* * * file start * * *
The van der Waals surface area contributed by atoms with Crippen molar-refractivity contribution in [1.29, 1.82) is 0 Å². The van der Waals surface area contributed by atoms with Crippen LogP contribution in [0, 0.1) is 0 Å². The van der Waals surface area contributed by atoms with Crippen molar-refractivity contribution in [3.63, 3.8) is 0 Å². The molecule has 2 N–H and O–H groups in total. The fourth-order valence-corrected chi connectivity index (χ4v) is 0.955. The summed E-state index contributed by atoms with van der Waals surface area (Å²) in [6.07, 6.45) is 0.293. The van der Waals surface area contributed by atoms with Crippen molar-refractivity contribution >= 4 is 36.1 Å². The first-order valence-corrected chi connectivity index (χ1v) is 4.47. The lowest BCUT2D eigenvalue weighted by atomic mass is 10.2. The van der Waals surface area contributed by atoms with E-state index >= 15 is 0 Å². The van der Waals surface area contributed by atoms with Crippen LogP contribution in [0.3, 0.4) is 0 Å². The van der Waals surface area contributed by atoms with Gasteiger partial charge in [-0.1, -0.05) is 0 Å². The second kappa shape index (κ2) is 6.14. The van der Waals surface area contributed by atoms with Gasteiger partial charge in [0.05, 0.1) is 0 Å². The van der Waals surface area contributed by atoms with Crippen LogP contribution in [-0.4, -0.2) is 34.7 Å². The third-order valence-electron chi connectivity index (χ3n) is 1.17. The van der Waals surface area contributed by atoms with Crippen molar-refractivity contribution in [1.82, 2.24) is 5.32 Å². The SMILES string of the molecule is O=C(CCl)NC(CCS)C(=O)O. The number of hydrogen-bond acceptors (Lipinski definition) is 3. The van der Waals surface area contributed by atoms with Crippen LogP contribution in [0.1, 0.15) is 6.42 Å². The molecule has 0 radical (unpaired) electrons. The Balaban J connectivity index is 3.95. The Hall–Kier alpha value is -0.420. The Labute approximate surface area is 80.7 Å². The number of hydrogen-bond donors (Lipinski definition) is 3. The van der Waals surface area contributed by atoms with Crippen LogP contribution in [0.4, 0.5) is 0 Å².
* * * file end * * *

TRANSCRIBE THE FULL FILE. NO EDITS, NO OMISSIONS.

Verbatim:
The van der Waals surface area contributed by atoms with Crippen molar-refractivity contribution in [1.29, 1.82) is 0 Å². The van der Waals surface area contributed by atoms with Crippen LogP contribution in [0, 0.1) is 0 Å². The van der Waals surface area contributed by atoms with Crippen molar-refractivity contribution in [3.63, 3.8) is 0 Å². The molecule has 2 N–H and O–H groups in total. The fourth-order valence-corrected chi connectivity index (χ4v) is 0.955. The summed E-state index contributed by atoms with van der Waals surface area (Å²) in [6.07, 6.45) is 0.293. The van der Waals surface area contributed by atoms with Crippen molar-refractivity contribution >= 4 is 36.1 Å². The first-order valence-corrected chi connectivity index (χ1v) is 4.47. The lowest BCUT2D eigenvalue weighted by atomic mass is 10.2. The van der Waals surface area contributed by atoms with E-state index >= 15 is 0 Å². The van der Waals surface area contributed by atoms with Crippen LogP contribution in [0.3, 0.4) is 0 Å². The van der Waals surface area contributed by atoms with Gasteiger partial charge in [-0.1, -0.05) is 0 Å². The second kappa shape index (κ2) is 6.14. The van der Waals surface area contributed by atoms with Gasteiger partial charge in [0.05, 0.1) is 0 Å². The van der Waals surface area contributed by atoms with Crippen LogP contribution in [-0.4, -0.2) is 34.7 Å². The third-order valence-electron chi connectivity index (χ3n) is 1.17. The van der Waals surface area contributed by atoms with Crippen molar-refractivity contribution in [1.82, 2.24) is 5.32 Å². The SMILES string of the molecule is O=C(CCl)NC(CCS)C(=O)O. The number of hydrogen-bond acceptors (Lipinski definition) is 3. The van der Waals surface area contributed by atoms with Crippen LogP contribution in [0.1, 0.15) is 6.42 Å². The molecule has 0 radical (unpaired) electrons. The Balaban J connectivity index is 3.95. The Hall–Kier alpha value is -0.420. The Labute approximate surface area is 80.7 Å². The number of hydrogen-bond donors (Lipinski definition) is 3. The van der Waals surface area contributed by atoms with Crippen LogP contribution in [0.4, 0.5) is 0 Å².